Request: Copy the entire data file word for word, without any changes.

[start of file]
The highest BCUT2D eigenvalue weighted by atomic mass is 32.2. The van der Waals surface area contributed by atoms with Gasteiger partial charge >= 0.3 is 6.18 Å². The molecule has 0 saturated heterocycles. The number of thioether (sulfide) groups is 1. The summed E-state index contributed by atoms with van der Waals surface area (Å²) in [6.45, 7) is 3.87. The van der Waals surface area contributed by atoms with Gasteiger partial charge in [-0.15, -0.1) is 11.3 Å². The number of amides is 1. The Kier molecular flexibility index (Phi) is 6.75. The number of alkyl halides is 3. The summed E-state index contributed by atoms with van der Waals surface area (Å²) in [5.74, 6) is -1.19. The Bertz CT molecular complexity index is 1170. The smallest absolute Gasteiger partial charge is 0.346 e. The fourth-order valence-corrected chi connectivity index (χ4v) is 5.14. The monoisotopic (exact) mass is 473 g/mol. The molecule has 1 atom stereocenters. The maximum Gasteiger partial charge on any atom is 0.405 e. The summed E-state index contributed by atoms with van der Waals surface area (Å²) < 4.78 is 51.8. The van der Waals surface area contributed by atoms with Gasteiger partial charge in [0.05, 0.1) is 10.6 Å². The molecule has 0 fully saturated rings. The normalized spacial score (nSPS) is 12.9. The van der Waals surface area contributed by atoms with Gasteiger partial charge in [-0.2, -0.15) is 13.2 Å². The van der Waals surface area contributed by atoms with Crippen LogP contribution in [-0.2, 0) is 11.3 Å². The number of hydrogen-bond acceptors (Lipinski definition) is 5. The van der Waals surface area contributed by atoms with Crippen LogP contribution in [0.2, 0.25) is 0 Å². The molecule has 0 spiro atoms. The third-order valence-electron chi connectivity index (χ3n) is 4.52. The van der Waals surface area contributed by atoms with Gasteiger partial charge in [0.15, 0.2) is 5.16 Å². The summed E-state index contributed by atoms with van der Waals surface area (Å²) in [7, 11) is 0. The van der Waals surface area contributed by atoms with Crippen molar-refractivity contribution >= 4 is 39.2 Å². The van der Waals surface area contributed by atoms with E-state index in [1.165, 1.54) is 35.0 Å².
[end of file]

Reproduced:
The highest BCUT2D eigenvalue weighted by atomic mass is 32.2. The van der Waals surface area contributed by atoms with Gasteiger partial charge >= 0.3 is 6.18 Å². The molecule has 0 saturated heterocycles. The number of thioether (sulfide) groups is 1. The summed E-state index contributed by atoms with van der Waals surface area (Å²) in [6.45, 7) is 3.87. The van der Waals surface area contributed by atoms with Gasteiger partial charge in [-0.15, -0.1) is 11.3 Å². The number of amides is 1. The Kier molecular flexibility index (Phi) is 6.75. The number of alkyl halides is 3. The summed E-state index contributed by atoms with van der Waals surface area (Å²) in [5.74, 6) is -1.19. The Bertz CT molecular complexity index is 1170. The smallest absolute Gasteiger partial charge is 0.346 e. The fourth-order valence-corrected chi connectivity index (χ4v) is 5.14. The monoisotopic (exact) mass is 473 g/mol. The molecule has 1 atom stereocenters. The maximum Gasteiger partial charge on any atom is 0.405 e. The summed E-state index contributed by atoms with van der Waals surface area (Å²) < 4.78 is 51.8. The van der Waals surface area contributed by atoms with Gasteiger partial charge in [0.05, 0.1) is 10.6 Å². The molecule has 0 fully saturated rings. The normalized spacial score (nSPS) is 12.9. The van der Waals surface area contributed by atoms with Gasteiger partial charge in [-0.2, -0.15) is 13.2 Å². The van der Waals surface area contributed by atoms with Crippen LogP contribution in [-0.2, 0) is 11.3 Å². The number of hydrogen-bond acceptors (Lipinski definition) is 5. The van der Waals surface area contributed by atoms with Crippen LogP contribution in [0.2, 0.25) is 0 Å². The molecule has 0 spiro atoms. The third-order valence-electron chi connectivity index (χ3n) is 4.52. The van der Waals surface area contributed by atoms with Gasteiger partial charge in [0.15, 0.2) is 5.16 Å². The summed E-state index contributed by atoms with van der Waals surface area (Å²) in [7, 11) is 0. The van der Waals surface area contributed by atoms with Crippen molar-refractivity contribution >= 4 is 39.2 Å². The van der Waals surface area contributed by atoms with E-state index in [1.165, 1.54) is 35.0 Å².